While at the AVUS-ring, John Winter suffered a horrendous accident after being nudged by one of the Mercedes on the opening lap. He was pitched into a high-speed half-spin to the right, and hit the barriers with enough force to rupture the fuel tank. A gigantic fireball erupted from the destroyed car, but Winter was able to crawl out relatively unscathed. With only minor burns to his face, he was lucky to be alive.
The Kadett E (Vauxhall Astra Mark 2 in the United Kingdom) was introduced in August 1984, and was voted the 1985 European Car of the Year.[21][22] The 1984 model was also developed into a more conventional three-box design with a boot (trunk), badged as the Vauxhall Belmont in the United Kingdom, launched at Frankfurt 1985. This was awarded the 1985 Semperit Irish Car of the Year in Ireland. There was a station wagon called the "Caravan" available, with either three or five doors. In South Africa, the Kadett notchback was sold as the Opel Monza, along with a convertible.[23] This replaced the Opel Ascona.[24]
Unfortunately, Audi took things a step too far in 1990, when it unleashed an unlikely super weapon. A massive 4.8 meter limousine powered by a V8 created from two Golf GTi 16V engines: the V8 quattro DTM. Helped by 450-500 horsepower and quattro four wheel drive traction, the huge brute took the 1990 and 1991 championships by storm, embarrassing BMW and Mercedes-Benz in the process. When the company took the liberty of fitting a modified flatplane crankshaft in 1992, the jig was up.

In the 1964 version, the lightning with a ring was used in a yellow rectangle, with the Opel writing below. The whole logo was again delimited by a black rectangle. The basic form and proportions of the Blitz logo has remained unchanged since the 1970 version, which made the lightning tails shorter so that the logo could fit proportionately within a yellow square, meaning it could be displayed next to the 'blue square' General Motors logo. In the mid 1970s, the Vauxhall "Griffin" logo was, in turn, resized and displayed within a corresponding red square, so that all three logos could be displayed together, thus signifying the unified GM Europe.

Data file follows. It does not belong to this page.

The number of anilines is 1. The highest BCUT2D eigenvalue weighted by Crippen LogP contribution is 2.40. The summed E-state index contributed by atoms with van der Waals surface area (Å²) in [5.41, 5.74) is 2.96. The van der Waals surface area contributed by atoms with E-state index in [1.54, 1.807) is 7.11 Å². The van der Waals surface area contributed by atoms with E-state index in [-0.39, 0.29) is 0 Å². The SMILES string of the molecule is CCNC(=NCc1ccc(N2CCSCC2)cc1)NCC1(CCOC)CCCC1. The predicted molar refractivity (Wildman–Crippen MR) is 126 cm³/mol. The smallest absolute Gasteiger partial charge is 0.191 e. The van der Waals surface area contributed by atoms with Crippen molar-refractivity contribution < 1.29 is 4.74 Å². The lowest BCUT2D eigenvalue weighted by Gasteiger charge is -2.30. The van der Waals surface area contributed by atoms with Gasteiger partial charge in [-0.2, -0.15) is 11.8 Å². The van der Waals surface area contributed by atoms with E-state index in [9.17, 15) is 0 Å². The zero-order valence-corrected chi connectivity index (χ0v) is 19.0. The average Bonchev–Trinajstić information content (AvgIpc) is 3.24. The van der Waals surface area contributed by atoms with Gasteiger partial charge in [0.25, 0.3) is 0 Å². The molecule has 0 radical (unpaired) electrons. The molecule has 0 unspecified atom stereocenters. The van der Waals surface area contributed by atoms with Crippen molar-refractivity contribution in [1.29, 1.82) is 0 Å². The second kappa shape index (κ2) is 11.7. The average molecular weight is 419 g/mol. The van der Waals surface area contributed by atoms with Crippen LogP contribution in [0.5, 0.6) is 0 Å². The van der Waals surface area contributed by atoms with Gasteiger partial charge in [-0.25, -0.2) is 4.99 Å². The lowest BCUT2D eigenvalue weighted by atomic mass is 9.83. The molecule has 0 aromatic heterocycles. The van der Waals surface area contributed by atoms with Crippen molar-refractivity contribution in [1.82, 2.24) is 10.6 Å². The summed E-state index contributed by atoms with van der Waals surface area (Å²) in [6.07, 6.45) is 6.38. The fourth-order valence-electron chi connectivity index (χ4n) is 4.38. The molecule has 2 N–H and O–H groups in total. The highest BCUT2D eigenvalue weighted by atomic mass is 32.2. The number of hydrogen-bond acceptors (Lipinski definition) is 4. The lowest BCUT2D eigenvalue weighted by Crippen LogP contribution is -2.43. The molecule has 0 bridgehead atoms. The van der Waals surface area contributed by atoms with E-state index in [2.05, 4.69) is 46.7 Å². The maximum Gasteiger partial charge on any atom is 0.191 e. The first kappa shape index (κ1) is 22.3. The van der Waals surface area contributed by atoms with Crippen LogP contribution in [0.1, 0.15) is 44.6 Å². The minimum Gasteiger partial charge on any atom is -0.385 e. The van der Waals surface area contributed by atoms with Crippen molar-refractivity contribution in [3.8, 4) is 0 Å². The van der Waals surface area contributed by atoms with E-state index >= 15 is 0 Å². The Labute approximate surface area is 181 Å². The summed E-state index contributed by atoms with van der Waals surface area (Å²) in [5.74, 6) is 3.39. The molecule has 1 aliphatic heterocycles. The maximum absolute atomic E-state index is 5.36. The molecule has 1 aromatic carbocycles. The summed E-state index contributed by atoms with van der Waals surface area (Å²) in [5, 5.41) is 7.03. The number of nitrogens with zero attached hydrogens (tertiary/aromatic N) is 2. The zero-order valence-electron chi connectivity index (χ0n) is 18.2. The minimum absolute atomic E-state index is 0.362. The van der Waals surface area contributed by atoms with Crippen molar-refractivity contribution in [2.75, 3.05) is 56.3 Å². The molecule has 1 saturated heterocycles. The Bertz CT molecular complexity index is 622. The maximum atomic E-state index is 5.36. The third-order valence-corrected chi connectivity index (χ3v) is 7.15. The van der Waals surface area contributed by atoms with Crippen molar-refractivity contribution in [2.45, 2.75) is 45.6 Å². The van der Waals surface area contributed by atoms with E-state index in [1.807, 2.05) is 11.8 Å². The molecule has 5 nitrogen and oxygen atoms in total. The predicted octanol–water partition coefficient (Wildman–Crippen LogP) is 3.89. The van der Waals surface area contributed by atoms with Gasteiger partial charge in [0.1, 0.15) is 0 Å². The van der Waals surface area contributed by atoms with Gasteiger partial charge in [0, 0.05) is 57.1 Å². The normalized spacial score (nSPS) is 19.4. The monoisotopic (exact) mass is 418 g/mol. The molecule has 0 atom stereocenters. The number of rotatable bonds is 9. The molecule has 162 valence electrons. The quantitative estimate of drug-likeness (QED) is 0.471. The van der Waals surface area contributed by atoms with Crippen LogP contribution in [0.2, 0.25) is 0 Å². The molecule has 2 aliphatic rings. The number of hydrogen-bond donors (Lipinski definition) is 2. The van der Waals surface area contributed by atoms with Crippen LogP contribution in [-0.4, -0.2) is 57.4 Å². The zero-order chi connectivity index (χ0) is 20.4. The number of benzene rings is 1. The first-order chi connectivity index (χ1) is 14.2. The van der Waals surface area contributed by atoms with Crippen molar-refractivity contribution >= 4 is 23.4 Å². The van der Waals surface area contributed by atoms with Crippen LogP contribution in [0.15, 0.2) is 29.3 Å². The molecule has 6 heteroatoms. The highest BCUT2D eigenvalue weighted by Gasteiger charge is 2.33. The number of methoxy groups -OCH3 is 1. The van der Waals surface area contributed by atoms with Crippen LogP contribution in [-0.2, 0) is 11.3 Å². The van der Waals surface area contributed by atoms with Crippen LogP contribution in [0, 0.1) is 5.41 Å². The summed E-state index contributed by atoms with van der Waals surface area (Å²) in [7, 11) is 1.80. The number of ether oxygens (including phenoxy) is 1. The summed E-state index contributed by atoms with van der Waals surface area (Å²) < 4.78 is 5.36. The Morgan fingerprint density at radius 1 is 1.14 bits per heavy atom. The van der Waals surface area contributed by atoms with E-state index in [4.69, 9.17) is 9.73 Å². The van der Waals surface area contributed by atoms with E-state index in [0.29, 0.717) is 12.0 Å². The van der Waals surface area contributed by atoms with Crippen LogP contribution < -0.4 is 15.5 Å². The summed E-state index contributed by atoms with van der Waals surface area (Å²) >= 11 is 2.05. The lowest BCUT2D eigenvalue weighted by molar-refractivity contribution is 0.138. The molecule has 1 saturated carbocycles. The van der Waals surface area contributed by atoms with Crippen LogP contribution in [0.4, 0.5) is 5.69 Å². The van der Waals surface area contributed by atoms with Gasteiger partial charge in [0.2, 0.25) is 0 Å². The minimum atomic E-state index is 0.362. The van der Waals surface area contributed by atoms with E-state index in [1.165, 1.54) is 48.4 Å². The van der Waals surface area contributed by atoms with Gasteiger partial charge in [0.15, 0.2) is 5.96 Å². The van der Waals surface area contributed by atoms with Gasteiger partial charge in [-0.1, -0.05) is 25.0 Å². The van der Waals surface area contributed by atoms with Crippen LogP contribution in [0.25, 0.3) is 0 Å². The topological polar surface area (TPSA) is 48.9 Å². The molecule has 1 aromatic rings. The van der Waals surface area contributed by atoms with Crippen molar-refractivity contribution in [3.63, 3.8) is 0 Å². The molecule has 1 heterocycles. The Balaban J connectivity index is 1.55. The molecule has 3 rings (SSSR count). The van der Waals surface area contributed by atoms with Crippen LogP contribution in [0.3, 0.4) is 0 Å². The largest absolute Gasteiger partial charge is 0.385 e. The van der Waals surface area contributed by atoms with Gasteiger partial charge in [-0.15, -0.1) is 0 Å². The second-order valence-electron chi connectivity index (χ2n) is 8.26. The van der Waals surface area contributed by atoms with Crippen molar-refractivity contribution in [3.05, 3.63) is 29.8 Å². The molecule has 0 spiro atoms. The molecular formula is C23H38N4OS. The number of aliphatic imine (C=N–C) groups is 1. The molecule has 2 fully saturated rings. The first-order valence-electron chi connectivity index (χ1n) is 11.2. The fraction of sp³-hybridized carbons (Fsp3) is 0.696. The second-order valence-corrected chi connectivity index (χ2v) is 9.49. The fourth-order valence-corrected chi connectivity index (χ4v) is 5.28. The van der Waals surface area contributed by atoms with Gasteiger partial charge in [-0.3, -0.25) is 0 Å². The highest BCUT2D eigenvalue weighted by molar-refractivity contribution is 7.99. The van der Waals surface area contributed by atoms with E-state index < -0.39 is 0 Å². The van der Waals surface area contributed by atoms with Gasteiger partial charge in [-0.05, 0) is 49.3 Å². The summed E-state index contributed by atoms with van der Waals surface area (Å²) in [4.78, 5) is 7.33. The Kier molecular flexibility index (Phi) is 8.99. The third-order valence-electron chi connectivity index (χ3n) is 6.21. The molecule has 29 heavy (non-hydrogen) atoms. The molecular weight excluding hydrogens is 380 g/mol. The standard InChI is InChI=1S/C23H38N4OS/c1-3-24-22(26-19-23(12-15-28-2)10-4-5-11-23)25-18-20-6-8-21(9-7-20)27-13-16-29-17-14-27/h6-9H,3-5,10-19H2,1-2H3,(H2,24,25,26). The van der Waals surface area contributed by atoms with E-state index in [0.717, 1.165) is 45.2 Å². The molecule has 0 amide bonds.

Throughout the production run, several special edition models were launched. Customers who chose a Calibra Cliff Motorsport Edition in May 1996 were way ahead of the game. Its paintwork was the same as the Class 1 racing car in which Manuel Reuter would win the ITC championship for Opel at the end of the season. The street-legal Cliff racer had a 20 mm lower sports chassis and BBS light alloy wheels (7J x 16).

Vega appears to have been the first GM vehicle designed by committee – the corporate engineering staff – and imposed upon one of its divisions like a turd to be polished. Chevrolet engineering had in fact developed its own subcompact but when presented to corporate it was rejected “out of hand” by Ed Cole, who told them to develop Vega instead, then code-named “XP-887”.
Replacing the orange for radiant tones of red and teal blue everywhere, it was the same in Brazil. I miss those days… at least when the loans got popularity we still could buy funny and long lasting products (Philips included) however today… I’m not surprised the 70’s and 80’s music are still popular as the cars of that time, everything today is carefully made to make us bored.
While the Ipanema clearly succeeded the Marajó, production of the Chevette (by now in sedan form only, the hatchback having been discontinued after the 1987 model year) and of the Kadett noticeably overlapped; the newer model was placed above the old one in Chevrolet's lineup. While Chevrolet entertained the possibility of a pick-up version of the Kadett E, it never materialized.
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